Tired of getting slammed with outrageously high last-minute airfares for business travel? Sometimes you might wish you could command a big corporate discount, but small businesses can do better, says Tom W. Parsons, CEO of Bestfares.com. The secret: Being flexible and learning how to take advantage of smaller airports that serve your metropolitan area as well as your destination, and paying attention to the routes the leading discount carriers fly.
To get educated, Parsons suggests checking out the Web sites for three of the major discount carriers: AirTran Airways, Southwest Airlines, and American Trans Air. See if they fly to your destination city or to a nearby airport, such as Baltimore instead of Washington. "Go from one cheap city to another cheap city," Parsons advises.
You can either take those airlines or see if competitors have good deals on those same routes. In some cases, major carriers will match their low prices on those routes. And you often can get the low fares with reduced or no advance-purchase requirements and sometimes, no Saturday night stay, according to Parsons.
American Trans Air, which has gateway hubs at both Chicago's Midway Airport and Indianapolis International Airport, serves 30 destinations. It has eliminated advance-purchase requirements, determining the price of tickets by their inventory, Parsons says. In some cases, you can get $198 round-trip fares coast-to-coast.
AirTran, which is based in Atlanta and serves 30 U.S cities, many along the East Coast, sells one-way tickets and doesn't require weekend stays to get a good deal. Southwest Airlines, the Dallas-based carrier that flies to 55 U.S. cities, gives good fares with a seven-day advance purchase and a one-night stay. Southwest also has other low last-minute and sale fares, such as coast-to-coast for about $200. Some other discount airlines to consider: Vanguard, Frontier, Sun Country, JetBlue, and National.
Careful: Tickets on canceled flights from several discount carriers won't be honored by the majors
Check out airports within driving distance of your destination and compare the prices. It's not always obvious. For example, says Terry L. Trippler, an airline expert for OneTravel.com, four business travelers from an 80-employee company in Mancato, Minn., took his advice and drove to the Sioux Falls, S.D., airport instead of Minneapolis. That smart move got them to Los Angeles for a song -- $258 per person, instead of $1,600 each. Other alternative cities: Toledo instead of Detroit, San Jose instead of San Francisco, Bakersfield or Long Beach instead of Los Angeles, and Manchester, N.H., or Providence, R.I., instead of Boston.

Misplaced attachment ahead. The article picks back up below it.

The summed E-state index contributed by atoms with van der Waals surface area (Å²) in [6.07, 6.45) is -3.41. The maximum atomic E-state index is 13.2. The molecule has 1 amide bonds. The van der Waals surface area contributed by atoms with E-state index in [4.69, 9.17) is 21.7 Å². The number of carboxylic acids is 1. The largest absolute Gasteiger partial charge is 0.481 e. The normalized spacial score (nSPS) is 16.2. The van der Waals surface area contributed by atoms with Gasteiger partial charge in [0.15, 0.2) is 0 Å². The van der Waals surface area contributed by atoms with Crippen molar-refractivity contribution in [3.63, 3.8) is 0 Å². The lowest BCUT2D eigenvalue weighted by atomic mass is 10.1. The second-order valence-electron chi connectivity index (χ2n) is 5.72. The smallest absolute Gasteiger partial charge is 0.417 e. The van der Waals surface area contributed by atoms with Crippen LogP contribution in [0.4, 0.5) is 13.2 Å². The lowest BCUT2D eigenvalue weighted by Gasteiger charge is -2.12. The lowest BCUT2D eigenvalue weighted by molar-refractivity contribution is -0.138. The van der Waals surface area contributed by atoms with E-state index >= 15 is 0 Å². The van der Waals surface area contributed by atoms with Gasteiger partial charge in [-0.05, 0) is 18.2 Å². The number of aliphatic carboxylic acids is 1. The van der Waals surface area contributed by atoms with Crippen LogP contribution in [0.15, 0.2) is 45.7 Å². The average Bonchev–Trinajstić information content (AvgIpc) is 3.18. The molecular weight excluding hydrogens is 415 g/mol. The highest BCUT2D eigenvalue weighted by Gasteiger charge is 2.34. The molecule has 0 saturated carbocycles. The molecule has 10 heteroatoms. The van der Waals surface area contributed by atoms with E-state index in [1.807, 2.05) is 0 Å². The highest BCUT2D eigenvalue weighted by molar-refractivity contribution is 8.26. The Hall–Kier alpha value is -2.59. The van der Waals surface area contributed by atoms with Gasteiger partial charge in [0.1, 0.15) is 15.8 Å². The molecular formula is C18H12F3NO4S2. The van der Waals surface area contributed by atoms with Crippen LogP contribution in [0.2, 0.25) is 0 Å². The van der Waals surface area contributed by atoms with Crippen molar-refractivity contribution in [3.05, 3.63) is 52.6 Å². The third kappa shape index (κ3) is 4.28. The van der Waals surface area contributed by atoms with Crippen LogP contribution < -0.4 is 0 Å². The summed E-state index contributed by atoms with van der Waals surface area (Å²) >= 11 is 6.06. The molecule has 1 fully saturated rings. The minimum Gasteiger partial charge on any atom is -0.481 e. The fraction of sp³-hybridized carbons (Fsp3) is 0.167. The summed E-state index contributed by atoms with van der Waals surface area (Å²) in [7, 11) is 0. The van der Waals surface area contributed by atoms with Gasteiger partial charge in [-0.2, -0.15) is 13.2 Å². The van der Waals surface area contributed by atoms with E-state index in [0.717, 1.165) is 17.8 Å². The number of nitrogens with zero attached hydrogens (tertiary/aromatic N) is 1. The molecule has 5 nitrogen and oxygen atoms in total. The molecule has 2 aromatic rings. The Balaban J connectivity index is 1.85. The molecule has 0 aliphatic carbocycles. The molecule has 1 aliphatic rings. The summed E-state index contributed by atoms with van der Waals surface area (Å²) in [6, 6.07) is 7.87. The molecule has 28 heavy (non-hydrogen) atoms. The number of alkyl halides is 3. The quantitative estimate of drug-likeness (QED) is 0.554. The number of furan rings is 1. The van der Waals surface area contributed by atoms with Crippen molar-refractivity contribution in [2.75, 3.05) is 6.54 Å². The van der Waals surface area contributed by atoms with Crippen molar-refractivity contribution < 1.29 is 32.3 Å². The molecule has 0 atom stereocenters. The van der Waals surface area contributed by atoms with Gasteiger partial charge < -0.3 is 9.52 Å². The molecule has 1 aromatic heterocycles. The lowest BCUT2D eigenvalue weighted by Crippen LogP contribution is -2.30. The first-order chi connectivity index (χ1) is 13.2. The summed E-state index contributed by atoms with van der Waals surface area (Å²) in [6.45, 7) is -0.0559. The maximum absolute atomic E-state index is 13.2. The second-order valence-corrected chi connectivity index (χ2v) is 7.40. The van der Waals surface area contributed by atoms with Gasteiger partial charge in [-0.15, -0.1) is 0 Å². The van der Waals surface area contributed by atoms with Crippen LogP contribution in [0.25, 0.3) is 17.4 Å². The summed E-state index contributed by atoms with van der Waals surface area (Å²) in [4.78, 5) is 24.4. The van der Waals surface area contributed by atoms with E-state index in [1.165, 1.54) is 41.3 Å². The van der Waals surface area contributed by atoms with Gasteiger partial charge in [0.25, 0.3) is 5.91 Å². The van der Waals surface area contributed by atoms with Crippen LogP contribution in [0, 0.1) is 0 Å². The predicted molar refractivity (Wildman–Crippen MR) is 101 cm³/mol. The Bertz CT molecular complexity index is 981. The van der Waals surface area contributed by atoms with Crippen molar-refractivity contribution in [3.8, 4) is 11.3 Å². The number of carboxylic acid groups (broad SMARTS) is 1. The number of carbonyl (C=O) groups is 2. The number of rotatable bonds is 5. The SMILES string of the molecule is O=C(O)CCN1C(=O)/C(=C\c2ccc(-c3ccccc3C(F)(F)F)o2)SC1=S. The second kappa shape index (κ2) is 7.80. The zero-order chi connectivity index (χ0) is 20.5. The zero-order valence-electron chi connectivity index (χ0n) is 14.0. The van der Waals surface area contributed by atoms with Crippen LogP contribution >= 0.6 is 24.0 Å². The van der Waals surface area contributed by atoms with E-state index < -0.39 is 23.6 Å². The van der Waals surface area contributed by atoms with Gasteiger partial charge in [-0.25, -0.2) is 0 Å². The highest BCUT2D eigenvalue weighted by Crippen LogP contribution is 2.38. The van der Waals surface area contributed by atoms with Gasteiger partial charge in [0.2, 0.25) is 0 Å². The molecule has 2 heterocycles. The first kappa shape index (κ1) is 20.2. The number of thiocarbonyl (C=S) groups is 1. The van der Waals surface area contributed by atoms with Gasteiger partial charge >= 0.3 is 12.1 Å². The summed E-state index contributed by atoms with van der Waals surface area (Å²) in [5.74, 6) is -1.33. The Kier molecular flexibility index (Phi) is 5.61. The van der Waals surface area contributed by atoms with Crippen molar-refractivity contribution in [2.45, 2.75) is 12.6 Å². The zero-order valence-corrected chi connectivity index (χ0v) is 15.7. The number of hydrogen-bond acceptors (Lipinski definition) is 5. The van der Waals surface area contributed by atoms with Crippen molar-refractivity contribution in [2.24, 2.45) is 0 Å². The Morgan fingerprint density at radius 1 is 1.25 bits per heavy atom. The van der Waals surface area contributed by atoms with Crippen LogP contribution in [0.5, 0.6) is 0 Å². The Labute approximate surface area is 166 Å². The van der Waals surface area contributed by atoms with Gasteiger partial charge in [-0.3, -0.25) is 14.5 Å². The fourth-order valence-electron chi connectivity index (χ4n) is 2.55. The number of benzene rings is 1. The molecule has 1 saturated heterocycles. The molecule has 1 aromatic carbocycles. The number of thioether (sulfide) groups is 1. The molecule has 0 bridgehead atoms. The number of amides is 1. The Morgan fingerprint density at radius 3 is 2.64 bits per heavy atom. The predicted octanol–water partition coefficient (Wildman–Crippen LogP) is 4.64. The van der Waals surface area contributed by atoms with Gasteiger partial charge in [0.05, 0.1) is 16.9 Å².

One caveat: If you buy a ticket on a discount airline, you may not be able to use it on another carrier if your flight is canceled. Check what the policy is before you purchase. Trippler says tickets from Southwest, Vanguard, JetBlue, and National aren't accepted by other airlines. "It's one disadvantage," he admits. However, you can usually switch American Trans Air and Frontier tickets to other airlines, and Air Tran has agreements with a few carriers, including United.
Sometimes, of course, flying on a major carrier makes the most sense. Not only do they sometimes match discounters' prices on competitive routes but the nation's major airlines also try to best each other. And that can mean some super bargains over the Web.
COST VS. CONVENIENCE.
For example, earlier this year, American offered a $156 round-trip fare to New York from Denver, a route that United dominates, recalls Parsons. Then, United countered with a rock-bottom $56 round-trip ticket to New York from Dallas, a route on which American has the lion's share of the market.
Major airlines offer you more flexibility, such as the ability to switch carriers at the last minute. They all have reciprocal agreements to accept each other's tickets in the event your flight gets canceled and you need to rebook on another airline. Weigh cost vs. convenience, and you'll be able to choose the deal that works best for you.
By Janin Friend